When the current crop of 50-year-old-plus Unitron and Questar collectors reach old age and attempt to sell their valued instruments, they may be in for a rude awakening to discover that the market for relatively small-aperture refractors and catadioptrics has itself become quite small, regardless of any supposed mechanical and optical perfection which the instruments might possess. It will not be our world any longer, in which Sputnik and Moon landings were childhood wayposts, but that of our grandchildren and great-grandchildren, who will live in a world that we likely cannot imagine at this present time, and who may well have but little attachment to, or use for, their ancestor's archaic instruments, no matter how finely crafted.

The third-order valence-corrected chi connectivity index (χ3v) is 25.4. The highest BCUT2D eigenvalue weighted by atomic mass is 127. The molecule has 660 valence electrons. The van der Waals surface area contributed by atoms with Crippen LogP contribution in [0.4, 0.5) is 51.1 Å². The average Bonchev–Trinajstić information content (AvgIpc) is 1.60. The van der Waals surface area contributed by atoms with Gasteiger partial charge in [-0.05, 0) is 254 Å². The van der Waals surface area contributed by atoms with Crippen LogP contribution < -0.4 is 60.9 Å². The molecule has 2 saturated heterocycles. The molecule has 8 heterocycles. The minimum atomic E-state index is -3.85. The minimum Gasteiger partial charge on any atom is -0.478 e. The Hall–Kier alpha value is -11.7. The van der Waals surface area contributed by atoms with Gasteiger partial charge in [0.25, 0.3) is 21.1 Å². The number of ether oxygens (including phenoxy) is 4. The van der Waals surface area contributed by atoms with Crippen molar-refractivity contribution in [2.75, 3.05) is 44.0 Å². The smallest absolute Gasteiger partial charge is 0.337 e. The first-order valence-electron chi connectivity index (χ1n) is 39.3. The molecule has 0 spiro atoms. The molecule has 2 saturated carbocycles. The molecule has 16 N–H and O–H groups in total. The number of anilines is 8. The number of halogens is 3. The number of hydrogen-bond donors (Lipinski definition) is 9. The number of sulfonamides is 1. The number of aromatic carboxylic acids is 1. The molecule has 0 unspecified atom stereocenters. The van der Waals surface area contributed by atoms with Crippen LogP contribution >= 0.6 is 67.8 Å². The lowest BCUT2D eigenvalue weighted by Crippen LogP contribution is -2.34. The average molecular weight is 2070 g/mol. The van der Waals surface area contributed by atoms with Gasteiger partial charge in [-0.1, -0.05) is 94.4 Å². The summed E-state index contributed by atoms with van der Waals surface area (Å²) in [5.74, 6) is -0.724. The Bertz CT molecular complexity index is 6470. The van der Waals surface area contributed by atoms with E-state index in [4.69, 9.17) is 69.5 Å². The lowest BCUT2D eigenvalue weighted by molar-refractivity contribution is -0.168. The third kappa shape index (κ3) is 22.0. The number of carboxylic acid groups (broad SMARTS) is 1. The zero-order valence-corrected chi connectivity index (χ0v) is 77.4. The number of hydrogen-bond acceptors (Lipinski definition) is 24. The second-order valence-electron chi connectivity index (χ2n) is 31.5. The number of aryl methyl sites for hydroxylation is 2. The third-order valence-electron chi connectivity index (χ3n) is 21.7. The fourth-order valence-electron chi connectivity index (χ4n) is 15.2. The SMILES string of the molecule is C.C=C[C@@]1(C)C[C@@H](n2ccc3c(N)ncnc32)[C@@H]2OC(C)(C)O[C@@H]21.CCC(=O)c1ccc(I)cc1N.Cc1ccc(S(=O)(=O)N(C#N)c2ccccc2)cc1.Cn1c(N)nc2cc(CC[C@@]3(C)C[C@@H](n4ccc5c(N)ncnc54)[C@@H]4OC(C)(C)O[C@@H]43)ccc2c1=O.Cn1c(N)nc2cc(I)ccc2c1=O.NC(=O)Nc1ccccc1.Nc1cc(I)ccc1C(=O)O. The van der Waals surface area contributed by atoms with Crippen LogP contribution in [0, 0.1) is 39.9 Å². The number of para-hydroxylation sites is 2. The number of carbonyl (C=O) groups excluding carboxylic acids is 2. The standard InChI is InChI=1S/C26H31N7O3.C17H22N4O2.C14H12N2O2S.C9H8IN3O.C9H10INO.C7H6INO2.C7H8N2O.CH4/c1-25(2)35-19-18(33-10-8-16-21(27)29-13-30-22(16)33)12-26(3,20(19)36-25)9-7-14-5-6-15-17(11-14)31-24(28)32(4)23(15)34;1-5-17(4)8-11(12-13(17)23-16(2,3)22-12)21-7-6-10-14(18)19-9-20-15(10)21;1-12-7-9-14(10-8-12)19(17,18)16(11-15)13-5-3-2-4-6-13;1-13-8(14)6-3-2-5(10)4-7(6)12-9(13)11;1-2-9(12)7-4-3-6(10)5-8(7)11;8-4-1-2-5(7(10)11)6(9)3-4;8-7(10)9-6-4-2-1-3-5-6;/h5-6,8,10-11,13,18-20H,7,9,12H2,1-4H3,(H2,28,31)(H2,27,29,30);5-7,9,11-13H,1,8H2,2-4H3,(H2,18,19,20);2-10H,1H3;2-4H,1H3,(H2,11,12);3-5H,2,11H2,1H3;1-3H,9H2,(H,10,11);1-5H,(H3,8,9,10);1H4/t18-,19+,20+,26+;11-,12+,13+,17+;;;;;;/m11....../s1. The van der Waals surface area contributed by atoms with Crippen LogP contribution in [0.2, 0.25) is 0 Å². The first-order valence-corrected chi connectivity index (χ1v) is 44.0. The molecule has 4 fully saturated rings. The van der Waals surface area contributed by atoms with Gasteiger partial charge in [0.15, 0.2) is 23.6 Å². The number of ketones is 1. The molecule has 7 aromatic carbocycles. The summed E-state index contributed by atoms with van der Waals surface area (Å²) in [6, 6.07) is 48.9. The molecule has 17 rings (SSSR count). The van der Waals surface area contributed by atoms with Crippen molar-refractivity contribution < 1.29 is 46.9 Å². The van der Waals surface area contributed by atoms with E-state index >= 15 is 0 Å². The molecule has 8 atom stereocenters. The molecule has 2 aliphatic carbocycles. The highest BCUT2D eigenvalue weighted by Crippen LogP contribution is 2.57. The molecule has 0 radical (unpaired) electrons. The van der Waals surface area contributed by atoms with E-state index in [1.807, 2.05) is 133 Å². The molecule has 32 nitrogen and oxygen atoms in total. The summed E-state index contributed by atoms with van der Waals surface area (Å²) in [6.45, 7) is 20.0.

As Horace wrote, "Eheu fugaces labuntur anni"...
Boy does this paragraph ring true. I believe, as you apparently do, that the price of certain classic instruments such as Unitron telescopes is largely nostalgia driven. In our youth back in the 50's and 60's, these were highly coveted but unobtainable. Some of us in our 30's bought our first Unitrons and some waited until later. (I am now 60, but was 33 when I got my Unitron #152 4" equatorial). The young adults of today entering the hobby did not grow up in an age where Unitrons were advertised and much sought after.
I feel that interest will wane and prices will stabilize and likely even fall (factoring in inflation effect) as many of us assume the horizontal position.
Once everyone who wants a Unitron (or whatever) at a good price, gets a Unitron at a good price, the bubble is going to pop. Think of it as the Telescope Bubble.